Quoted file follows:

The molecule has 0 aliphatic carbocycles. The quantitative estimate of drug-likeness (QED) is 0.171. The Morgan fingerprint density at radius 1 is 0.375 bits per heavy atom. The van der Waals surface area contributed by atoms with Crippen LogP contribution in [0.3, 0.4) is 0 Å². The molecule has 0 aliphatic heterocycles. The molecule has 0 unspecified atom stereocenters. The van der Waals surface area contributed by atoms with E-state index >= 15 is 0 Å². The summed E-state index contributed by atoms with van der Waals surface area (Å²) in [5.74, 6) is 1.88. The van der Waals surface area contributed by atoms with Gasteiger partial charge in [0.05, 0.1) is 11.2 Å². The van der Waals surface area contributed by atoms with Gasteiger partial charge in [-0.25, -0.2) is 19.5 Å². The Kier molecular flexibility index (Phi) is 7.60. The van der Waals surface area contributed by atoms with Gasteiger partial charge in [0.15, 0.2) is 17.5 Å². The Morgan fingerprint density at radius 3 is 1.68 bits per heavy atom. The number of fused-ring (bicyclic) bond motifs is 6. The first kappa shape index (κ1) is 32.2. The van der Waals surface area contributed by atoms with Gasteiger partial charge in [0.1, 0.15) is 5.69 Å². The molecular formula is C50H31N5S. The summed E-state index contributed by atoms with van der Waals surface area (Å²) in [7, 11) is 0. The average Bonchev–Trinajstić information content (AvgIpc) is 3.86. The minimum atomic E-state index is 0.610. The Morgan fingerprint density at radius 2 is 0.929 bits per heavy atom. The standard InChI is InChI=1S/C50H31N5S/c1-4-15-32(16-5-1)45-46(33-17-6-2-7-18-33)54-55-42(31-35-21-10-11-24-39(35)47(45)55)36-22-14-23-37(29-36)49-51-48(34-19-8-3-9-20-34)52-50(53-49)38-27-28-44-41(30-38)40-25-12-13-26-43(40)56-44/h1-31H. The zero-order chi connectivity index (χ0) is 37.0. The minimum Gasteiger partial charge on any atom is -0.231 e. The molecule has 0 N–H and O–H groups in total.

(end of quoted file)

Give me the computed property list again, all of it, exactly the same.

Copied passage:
The molecule has 0 aliphatic carbocycles. The quantitative estimate of drug-likeness (QED) is 0.171. The Morgan fingerprint density at radius 1 is 0.375 bits per heavy atom. The van der Waals surface area contributed by atoms with Crippen LogP contribution in [0.3, 0.4) is 0 Å². The molecule has 0 aliphatic heterocycles. The molecule has 0 unspecified atom stereocenters. The van der Waals surface area contributed by atoms with E-state index >= 15 is 0 Å². The summed E-state index contributed by atoms with van der Waals surface area (Å²) in [5.74, 6) is 1.88. The van der Waals surface area contributed by atoms with Gasteiger partial charge in [0.05, 0.1) is 11.2 Å². The van der Waals surface area contributed by atoms with Gasteiger partial charge in [-0.25, -0.2) is 19.5 Å². The Kier molecular flexibility index (Phi) is 7.60. The van der Waals surface area contributed by atoms with Gasteiger partial charge in [0.15, 0.2) is 17.5 Å². The Morgan fingerprint density at radius 3 is 1.68 bits per heavy atom. The number of fused-ring (bicyclic) bond motifs is 6. The first kappa shape index (κ1) is 32.2. The van der Waals surface area contributed by atoms with Gasteiger partial charge in [0.1, 0.15) is 5.69 Å². The molecular formula is C50H31N5S. The summed E-state index contributed by atoms with van der Waals surface area (Å²) in [7, 11) is 0. The average Bonchev–Trinajstić information content (AvgIpc) is 3.86. The minimum atomic E-state index is 0.610. The Morgan fingerprint density at radius 2 is 0.929 bits per heavy atom. The standard InChI is InChI=1S/C50H31N5S/c1-4-15-32(16-5-1)45-46(33-17-6-2-7-18-33)54-55-42(31-35-21-10-11-24-39(35)47(45)55)36-22-14-23-37(29-36)49-51-48(34-19-8-3-9-20-34)52-50(53-49)38-27-28-44-41(30-38)40-25-12-13-26-43(40)56-44/h1-31H. The zero-order chi connectivity index (χ0) is 37.0. The minimum Gasteiger partial charge on any atom is -0.231 e. The molecule has 0 N–H and O–H groups in total.